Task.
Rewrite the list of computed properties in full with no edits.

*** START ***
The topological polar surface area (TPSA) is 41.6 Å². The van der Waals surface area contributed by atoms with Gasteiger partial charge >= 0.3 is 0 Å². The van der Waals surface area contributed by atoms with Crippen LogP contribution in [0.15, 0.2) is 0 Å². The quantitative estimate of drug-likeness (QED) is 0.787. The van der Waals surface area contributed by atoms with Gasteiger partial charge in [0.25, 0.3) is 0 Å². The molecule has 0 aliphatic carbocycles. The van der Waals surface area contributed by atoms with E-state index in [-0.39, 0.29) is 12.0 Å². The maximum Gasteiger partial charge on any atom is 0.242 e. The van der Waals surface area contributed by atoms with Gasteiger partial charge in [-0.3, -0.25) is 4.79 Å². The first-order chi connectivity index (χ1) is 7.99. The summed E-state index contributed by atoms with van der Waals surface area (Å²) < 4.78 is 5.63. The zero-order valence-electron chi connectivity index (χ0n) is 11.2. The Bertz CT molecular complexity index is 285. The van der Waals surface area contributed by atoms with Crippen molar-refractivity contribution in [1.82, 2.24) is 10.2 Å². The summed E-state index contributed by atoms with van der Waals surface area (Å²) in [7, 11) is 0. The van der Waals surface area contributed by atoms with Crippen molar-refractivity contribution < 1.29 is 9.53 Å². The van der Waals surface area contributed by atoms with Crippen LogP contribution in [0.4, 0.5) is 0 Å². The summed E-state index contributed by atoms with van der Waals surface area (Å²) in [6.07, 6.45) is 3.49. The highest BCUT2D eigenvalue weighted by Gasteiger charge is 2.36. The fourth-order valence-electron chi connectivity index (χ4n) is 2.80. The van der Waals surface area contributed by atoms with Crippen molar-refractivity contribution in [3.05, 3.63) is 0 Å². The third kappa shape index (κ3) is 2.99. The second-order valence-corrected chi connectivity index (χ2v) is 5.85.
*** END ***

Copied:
The topological polar surface area (TPSA) is 41.6 Å². The van der Waals surface area contributed by atoms with Gasteiger partial charge >= 0.3 is 0 Å². The van der Waals surface area contributed by atoms with Crippen LogP contribution in [0.15, 0.2) is 0 Å². The quantitative estimate of drug-likeness (QED) is 0.787. The van der Waals surface area contributed by atoms with Gasteiger partial charge in [0.25, 0.3) is 0 Å². The molecule has 0 aliphatic carbocycles. The van der Waals surface area contributed by atoms with E-state index in [-0.39, 0.29) is 12.0 Å². The maximum Gasteiger partial charge on any atom is 0.242 e. The van der Waals surface area contributed by atoms with Gasteiger partial charge in [-0.3, -0.25) is 4.79 Å². The first-order chi connectivity index (χ1) is 7.99. The summed E-state index contributed by atoms with van der Waals surface area (Å²) < 4.78 is 5.63. The zero-order valence-electron chi connectivity index (χ0n) is 11.2. The Bertz CT molecular complexity index is 285. The van der Waals surface area contributed by atoms with Crippen molar-refractivity contribution in [1.82, 2.24) is 10.2 Å². The summed E-state index contributed by atoms with van der Waals surface area (Å²) in [7, 11) is 0. The van der Waals surface area contributed by atoms with Crippen molar-refractivity contribution < 1.29 is 9.53 Å². The van der Waals surface area contributed by atoms with Crippen LogP contribution in [0.4, 0.5) is 0 Å². The summed E-state index contributed by atoms with van der Waals surface area (Å²) in [6.07, 6.45) is 3.49. The highest BCUT2D eigenvalue weighted by Gasteiger charge is 2.36. The fourth-order valence-electron chi connectivity index (χ4n) is 2.80. The van der Waals surface area contributed by atoms with Crippen molar-refractivity contribution in [3.05, 3.63) is 0 Å². The third kappa shape index (κ3) is 2.99. The second-order valence-corrected chi connectivity index (χ2v) is 5.85.